I got to spend a couple days in Austin, Texas (more on that trip will be forthcoming!) the end of August for the AgChat 2014 Cultivate and Connect Conference. It was a fantastic time, and I’m so glad they invited me to be a presenter. I had the honor of presenting photography techniques with a farmer from Nebraska in our very own breakout session.
For those who don’t know what/who AgChat is, they’re a non-profit foundation, set up to help empower farmers/ranchers to share their story through Social Media.
Did you know that most farms are family owned? Ninety-Eight percent of them actually.
There were a couple panels set up to form a Q&A Session between participants (most involved in the Ag industry in some way, shape, form or fashion), and panelists. The panelsists were chefs, or people concerned with where their food comes from, the use of GMOs, etc.
I missed both panels – one due to the fact that I was prepping for my class (and I only got in on the tail end of it), and the other because it was held during my class!
I did, however have a chance to read the blog post, written by the Austin Foodie that was on the first panel, and I visited some with the other panelist via our Facebook Group.
While I find it empowering that we are free to have discussions about where our food comes from in this country, I also find it disheartening, that such a small percentage of the population find themselves in a place where they feel the need to dictate to the rest of us, how we should be eating; even what farmers should be growing and how they should be growing it. That speaks volumes for the amount of discretionary income Americans have, as well as to how plentiful food is in our country. Did you know that as of 2008, Americans only spend 7% of their income in food and that we also have one of the lowest malnutrition rates in the world?
I was fortunate to grow up with a mom who educated herself on nutrition, and made choices she thought were healthy for us. There weren’t soft drinks or candy in our house as a rule, and I have zero sweet-tooth to show for that. Not everyone in this country is as fortunate as me. And not everyone in this country has the time, or money, or means, to be worried about where their food comes from either. There are also people who simply don’t care, who’re just glad to have a grocery store nearby, and for us, nearby is relative.
In this country, on this Reservation, are kids who are often only fed during school. They can count on those meals. Those same kids, many of them, have never seen ice or water come out of a refrigerator door! Do you think those kids, or their parents, really have time to worry about where their food comes from? Or are they simply glad they have access to affordable food?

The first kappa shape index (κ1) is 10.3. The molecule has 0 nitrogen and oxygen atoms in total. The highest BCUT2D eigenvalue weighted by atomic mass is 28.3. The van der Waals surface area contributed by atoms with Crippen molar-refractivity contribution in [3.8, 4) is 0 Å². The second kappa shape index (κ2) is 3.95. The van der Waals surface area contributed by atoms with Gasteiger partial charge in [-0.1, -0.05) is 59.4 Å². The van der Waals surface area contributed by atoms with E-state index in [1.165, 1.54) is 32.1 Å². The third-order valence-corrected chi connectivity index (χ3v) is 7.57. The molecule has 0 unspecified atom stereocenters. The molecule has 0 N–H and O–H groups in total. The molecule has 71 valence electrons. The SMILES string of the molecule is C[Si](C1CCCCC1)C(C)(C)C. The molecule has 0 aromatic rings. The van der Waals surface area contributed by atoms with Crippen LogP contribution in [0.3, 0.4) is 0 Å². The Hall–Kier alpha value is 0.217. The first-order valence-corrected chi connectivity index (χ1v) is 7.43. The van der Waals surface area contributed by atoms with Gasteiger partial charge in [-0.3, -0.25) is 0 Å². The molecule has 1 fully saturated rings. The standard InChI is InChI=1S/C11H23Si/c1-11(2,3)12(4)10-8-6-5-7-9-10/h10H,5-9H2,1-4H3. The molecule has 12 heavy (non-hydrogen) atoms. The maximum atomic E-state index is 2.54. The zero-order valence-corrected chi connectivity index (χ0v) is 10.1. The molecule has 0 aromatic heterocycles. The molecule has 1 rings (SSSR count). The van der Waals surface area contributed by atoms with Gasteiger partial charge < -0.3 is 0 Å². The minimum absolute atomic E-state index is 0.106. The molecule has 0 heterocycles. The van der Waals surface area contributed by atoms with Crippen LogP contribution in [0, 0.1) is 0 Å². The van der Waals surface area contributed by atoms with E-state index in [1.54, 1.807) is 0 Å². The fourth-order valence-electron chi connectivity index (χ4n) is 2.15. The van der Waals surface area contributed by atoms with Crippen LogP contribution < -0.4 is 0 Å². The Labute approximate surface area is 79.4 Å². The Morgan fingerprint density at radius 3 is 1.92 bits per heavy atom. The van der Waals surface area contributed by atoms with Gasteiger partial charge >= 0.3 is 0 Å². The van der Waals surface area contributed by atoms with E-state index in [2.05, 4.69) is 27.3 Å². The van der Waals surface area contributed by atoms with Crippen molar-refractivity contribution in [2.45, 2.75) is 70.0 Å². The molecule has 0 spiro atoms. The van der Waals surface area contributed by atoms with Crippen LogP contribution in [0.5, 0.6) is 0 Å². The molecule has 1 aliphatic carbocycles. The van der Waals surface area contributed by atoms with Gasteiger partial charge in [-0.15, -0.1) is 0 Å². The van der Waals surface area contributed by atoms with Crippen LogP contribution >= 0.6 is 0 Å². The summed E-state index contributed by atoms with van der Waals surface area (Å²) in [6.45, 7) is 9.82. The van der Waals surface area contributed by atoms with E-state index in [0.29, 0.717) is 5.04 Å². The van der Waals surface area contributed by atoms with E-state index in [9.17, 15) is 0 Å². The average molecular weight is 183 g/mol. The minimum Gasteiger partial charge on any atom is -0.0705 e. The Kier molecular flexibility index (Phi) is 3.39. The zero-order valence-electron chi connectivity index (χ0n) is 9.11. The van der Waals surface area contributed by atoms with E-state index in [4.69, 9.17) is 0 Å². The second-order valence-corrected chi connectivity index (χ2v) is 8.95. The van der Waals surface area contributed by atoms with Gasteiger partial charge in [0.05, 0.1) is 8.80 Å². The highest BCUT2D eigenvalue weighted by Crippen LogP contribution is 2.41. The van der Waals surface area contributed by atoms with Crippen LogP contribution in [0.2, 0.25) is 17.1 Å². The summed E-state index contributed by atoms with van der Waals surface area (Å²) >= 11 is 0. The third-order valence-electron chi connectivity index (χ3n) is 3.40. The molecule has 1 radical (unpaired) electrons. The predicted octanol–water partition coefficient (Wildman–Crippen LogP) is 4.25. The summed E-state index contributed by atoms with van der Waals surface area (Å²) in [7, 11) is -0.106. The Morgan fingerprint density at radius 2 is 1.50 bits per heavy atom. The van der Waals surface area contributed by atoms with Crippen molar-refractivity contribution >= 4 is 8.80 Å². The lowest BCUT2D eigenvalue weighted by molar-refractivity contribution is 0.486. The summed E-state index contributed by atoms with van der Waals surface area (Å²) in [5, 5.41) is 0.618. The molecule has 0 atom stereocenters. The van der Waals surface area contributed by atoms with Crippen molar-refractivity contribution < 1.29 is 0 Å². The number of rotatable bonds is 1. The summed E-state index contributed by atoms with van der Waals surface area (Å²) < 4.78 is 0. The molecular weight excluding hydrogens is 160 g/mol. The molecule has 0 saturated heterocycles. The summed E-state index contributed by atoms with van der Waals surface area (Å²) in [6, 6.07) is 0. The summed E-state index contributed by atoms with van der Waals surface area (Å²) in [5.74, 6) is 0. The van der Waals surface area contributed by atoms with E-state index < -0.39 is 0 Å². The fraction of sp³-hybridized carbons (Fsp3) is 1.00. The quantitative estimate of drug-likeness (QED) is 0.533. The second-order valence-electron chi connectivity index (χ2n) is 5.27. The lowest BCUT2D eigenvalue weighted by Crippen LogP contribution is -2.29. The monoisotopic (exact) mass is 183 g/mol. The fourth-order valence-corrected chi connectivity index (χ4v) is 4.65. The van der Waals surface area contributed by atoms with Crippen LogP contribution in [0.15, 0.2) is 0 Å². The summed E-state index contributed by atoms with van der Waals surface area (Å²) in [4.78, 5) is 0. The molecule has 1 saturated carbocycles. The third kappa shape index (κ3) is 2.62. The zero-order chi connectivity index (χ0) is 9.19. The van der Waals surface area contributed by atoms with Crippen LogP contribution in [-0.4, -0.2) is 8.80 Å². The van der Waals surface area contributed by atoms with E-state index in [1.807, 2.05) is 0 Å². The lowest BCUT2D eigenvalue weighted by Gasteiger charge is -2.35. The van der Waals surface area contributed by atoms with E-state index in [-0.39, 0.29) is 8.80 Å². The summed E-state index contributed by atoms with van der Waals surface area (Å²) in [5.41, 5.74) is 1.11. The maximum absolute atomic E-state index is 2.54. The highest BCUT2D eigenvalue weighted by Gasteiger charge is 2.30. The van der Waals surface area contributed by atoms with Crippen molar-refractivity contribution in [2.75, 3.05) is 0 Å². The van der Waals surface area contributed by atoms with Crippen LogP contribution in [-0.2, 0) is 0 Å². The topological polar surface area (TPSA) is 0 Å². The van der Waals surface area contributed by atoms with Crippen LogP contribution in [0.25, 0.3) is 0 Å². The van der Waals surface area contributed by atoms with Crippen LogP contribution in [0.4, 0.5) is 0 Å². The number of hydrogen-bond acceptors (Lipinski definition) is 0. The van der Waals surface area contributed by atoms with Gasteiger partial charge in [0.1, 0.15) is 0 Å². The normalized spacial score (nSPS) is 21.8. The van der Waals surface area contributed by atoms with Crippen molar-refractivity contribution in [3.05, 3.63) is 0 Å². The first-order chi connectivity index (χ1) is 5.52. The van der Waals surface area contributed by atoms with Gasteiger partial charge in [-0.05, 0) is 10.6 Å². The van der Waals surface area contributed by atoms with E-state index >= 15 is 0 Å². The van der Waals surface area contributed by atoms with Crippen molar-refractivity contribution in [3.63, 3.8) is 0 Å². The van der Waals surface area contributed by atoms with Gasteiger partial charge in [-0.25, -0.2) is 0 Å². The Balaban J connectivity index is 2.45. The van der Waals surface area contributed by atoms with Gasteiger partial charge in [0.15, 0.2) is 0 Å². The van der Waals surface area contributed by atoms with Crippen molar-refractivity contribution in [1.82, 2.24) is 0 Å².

If foodies don’t want people eating processed foods then they should get what is and isn’t allowed on SNAP /WIC programs changed. Not punish or berate the people who’re utilizing these programs. I’d also argue that many of the locavores in this country have never lived in the Midwest/West/Northern states. And, if we’re really being honest, when you are in a bad spot in your life, do you want to eat a fresh tomato, or a Twinkie?
There’s a reason that only a small percentage of the population are concerned with where their food comes from, and I’d argue it’s because many of them have never been hungry. While I’m all for people eating healthy, I’m also for people making their own choices. If eating organic is the only way you want to eat your produce or chicken or beef, rock on! I’m for allowing the food producer the leeway to grow/raise food in a way that makes sense to them. I’m for not judging those who choose to make a living with their farm or ranch. I’m for not beating down already beat down individuals for the choices they make when it comes to food – especially when they didn’t create the policy.
Often, food grown for boutique/niche markets make it impossible for the average person to consume, due to price. Organic doesn’t always equal healthy. Just because something is grown/raised conventionally doesn’t mean it is poor quality. I’m glad that there are people in this world of ours who have the time and money to worry about such things, because that means we are free to form our own opinions and thoughts. So, let’s not make war about where our food comes from, because by 2050 there will NINE billion people to feed on this planet, and there’s a place for all forms of food production.
Happy Trails, and Happy Eating!